Currently reading: Hyundai Ioniq 5 N electric hot hatch priced from £65,000 in the UK
Engine noises and gearshifts for Hyundai Ioniq 5 N - the firm's track-honed mega-hatch

The Hyundai Ioniq 5 N has been priced from £65,000 in the UK, with the 641bhp hot hatch primed to kick-start the electrification of the firm's performance division. 

Orders are open now, with just one specification level available at launch. Standard equipment includes automatic LED lights, 21in alloy wheels and a heat pump for improved efficiency. 

Inside, the Hyundai Ioniq 5 N is equipped with interior ambient lighting, Alcantara and leather upholstery, an N-branded steering wheel, a head-up display, a wireless phone charger, a 12.3in digital cluster display and a 12.3in central touchscreen. Apple CarPlay and Android Auto are also available, as through the Hyundai model range.

The track-honed model boasts “race car DNA”, and is an aggressively styled reworking of the Ioniq 5 and is the first electric Hyundai to undergo an extensive reconfiguration by the firm’s N division, the team behind the acclaimed i20 N and i30 N.

Officially revealed at the 2022 Goodwood Festival of Speed, the new EV “electrifies the passion of driving”, according to N division technical boss Tyrone Johnson, best known for being the brains behind the venerable final-generation Ford Focus RS. 

It sits on the same E-GMP electric architecture as the standard model but gets a larger, 84kWh battery, a bespoke all-wheel-drive powertrain and a suite of technological additions to “meld the driver with the car”.

Now developing 600bhp and 545lb ft of torque as standard, the N-badged Ioniq trumps the technically related 577bhp Kia EV6 GT, which shares its platform. Reserves are boosted to 641bhp and 567lb ft of torque when in ‘N Grin Boost’ mode – sufficient for a BMW M3-beating 0-62mph time of just 3.4 sec.

Extensive testing was undertaken at the Nürburgring, close to where the European arm of N division is based, but Hyundai highlighted that the Ioniq 5 N was also driven on UK roads in order to tweak its suspension and handling.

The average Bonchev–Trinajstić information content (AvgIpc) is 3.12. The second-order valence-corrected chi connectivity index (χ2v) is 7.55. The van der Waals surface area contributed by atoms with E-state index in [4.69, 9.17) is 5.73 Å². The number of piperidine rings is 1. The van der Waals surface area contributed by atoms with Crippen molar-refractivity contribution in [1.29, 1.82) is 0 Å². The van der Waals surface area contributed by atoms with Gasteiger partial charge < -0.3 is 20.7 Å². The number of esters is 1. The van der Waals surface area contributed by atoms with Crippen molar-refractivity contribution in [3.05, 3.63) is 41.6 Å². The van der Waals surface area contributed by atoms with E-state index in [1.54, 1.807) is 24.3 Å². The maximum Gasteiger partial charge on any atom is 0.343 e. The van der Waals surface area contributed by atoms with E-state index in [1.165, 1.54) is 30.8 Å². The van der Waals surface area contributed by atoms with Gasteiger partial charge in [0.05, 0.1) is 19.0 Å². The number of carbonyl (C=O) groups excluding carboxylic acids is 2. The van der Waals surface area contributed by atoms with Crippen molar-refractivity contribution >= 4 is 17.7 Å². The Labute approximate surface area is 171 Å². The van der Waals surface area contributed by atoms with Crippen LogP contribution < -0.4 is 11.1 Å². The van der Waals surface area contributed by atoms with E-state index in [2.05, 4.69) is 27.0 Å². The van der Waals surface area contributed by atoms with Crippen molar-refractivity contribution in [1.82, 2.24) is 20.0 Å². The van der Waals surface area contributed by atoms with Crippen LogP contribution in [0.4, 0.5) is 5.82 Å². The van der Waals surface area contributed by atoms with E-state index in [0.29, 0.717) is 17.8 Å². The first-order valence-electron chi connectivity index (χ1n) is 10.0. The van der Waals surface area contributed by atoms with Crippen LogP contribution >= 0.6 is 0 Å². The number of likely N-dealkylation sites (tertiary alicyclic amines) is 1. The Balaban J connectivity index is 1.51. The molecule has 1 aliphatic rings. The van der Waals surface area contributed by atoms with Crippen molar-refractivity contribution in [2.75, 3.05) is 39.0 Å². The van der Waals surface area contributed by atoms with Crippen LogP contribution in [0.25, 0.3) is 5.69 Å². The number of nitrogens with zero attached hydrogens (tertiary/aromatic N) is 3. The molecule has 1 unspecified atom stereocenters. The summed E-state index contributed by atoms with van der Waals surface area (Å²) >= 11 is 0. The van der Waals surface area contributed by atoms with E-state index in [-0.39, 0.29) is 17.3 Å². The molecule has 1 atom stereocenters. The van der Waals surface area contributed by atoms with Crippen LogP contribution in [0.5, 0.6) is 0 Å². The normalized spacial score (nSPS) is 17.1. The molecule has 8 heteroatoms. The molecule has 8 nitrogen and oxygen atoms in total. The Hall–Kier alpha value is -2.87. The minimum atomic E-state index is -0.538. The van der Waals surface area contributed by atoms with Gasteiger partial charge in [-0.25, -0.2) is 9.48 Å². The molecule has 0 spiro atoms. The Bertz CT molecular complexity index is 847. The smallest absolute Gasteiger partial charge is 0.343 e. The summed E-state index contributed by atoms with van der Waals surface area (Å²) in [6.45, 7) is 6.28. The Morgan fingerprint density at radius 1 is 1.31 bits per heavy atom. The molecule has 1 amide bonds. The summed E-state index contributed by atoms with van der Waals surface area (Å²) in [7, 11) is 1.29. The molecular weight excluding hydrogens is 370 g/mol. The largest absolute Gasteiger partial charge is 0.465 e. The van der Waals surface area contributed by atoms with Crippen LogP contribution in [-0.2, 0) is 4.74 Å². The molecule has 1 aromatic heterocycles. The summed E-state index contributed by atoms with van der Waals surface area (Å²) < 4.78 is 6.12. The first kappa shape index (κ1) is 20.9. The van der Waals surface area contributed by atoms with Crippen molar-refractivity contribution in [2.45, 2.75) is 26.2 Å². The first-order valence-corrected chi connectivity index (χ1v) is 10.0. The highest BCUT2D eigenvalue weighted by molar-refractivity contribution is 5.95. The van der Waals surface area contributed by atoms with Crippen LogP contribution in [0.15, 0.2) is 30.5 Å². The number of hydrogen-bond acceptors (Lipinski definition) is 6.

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Johnson said: “We insisted on going to the UK because its roads can really drive the ride and handling in an even stronger direction and, from my experience, are unique in pushing the limits of what’s possible.

“We put a lot of attention into expanding the bandwidth of the damper system because of the increased mass of the car.” The Ioniq 5 N is expected to tip the scales at more than 2000kg.

The brakes have been significantly enhanced to withstand greater forces on track, with Hyundai adapting its regenerative system to work in unison with the hydraulic brakes. On track, 40-50% of braking force is handled by the regenerative system, compared with 80-90% on the road.

“The brakes are the most important thing when you’re on track,” said Johnson. “Huge amounts of work went into merging the mechanical system with the electric system, as well as the thermal management. We’re using regen in a different and much stronger way to other EVs and it has really influenced the car’s dynamics.”

The development programme also focused on refining the sensory experience of driving an electric performance car and Hyundai N has added an artificial gearbox and engine sound in a bid to capture the spirit of a traditional petrol hot hatch.

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The gearbox simulates the behaviour of the eight-speed dual-clutch unit used by combustion N models, with an actual jolt between shifts to bolster its analogue appeal, and the engine soundtrack ‘revs’ to 8000rpm. Both can be deactivated independently of each other.

Inside, the Ioniq 5 N gets new bucket seats and a bespoke steering wheel, while the 12.3in digital instrument cluster and 12.3in infotainment display have been given the N treatment with performance-oriented themes and settings. Over-the-air updates will be available after its launch.

Sam Phillips

Sam Phillips
Title: Staff Writer

Sam has been part of the Autocar team since 2021 and is often tasked with writing new car stories and more recently conducting first drive reviews.

Most of his time is spent leading sister-title Move Electric, which covers the entire spectrum of electric vehicles, from cars to boats – and even trucks. He is an expert in electric cars, new car news, microbility and classic cars. 

Sam graduated from Nottingham Trent University in 2021 with a BA in Journalism. In his final year he produced an in-depth feature on the automotive industry’s transition to electric cars and interviewed a number of leading experts to assess our readiness for the impending ban on the sale of petrol and diesel cars.

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catnip 26 October 2023

I get that the simulated gearbox could add to the 'fun', but for me, the synthesised soundtrack is just naff. Why not just enjoy the other big benefits of an electric vehicle, the smoothness and silence?

The Apprentice 26 October 2023

It is optional. Take it or leave it.

Peter Cavellini 27 October 2023
The Apprentice wrote:

It is optional. Take it or leave it.

And at the moment who has the cash for one of these, great it maybe, still got to factor in your life and all that involves just now.

The Apprentice 26 October 2023

Having seen a track review this is apparently a very good drive and a very advanced design in its systems. The simulated gearbox works amazingly and would be a big help to a normal driver to adapt to an EV whilst also adding fun. Range is a tiny bit dissapointing but considering what they are trying to do with this version, the weight of bigger battery would be too big a trade off on handling.

Phewitt21 14 July 2023

I wonder if an estimated 200 - 220 miles range is poor value for a car at this price point, and might deter buyers,  250 to 300 surely is the standard.